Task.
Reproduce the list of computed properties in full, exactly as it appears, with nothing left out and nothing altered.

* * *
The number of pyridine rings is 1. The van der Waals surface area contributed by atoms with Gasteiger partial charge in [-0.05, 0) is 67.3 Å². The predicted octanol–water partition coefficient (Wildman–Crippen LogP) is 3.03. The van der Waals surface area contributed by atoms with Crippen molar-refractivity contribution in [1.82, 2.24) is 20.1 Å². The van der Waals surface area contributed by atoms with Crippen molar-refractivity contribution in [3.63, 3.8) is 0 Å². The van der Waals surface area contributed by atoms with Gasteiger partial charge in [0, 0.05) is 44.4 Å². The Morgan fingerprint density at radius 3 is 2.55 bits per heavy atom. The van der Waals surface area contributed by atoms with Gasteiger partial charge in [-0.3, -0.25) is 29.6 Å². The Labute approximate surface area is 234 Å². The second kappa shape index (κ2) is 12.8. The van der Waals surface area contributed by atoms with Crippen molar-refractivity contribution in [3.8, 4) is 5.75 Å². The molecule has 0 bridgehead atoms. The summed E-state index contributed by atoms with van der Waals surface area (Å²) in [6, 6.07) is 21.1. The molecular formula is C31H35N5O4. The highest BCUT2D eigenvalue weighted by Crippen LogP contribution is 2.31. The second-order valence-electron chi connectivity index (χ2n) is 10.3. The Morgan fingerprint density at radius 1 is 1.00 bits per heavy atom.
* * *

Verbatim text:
The number of pyridine rings is 1. The van der Waals surface area contributed by atoms with Gasteiger partial charge in [-0.05, 0) is 67.3 Å². The predicted octanol–water partition coefficient (Wildman–Crippen LogP) is 3.03. The van der Waals surface area contributed by atoms with Crippen molar-refractivity contribution in [1.82, 2.24) is 20.1 Å². The van der Waals surface area contributed by atoms with Crippen molar-refractivity contribution in [3.63, 3.8) is 0 Å². The van der Waals surface area contributed by atoms with Gasteiger partial charge in [0, 0.05) is 44.4 Å². The Morgan fingerprint density at radius 3 is 2.55 bits per heavy atom. The van der Waals surface area contributed by atoms with Gasteiger partial charge in [-0.3, -0.25) is 29.6 Å². The Labute approximate surface area is 234 Å². The second kappa shape index (κ2) is 12.8. The van der Waals surface area contributed by atoms with Crippen molar-refractivity contribution in [3.8, 4) is 5.75 Å². The molecule has 0 bridgehead atoms. The summed E-state index contributed by atoms with van der Waals surface area (Å²) in [6, 6.07) is 21.1. The molecular formula is C31H35N5O4. The highest BCUT2D eigenvalue weighted by Crippen LogP contribution is 2.31. The second-order valence-electron chi connectivity index (χ2n) is 10.3. The Morgan fingerprint density at radius 1 is 1.00 bits per heavy atom.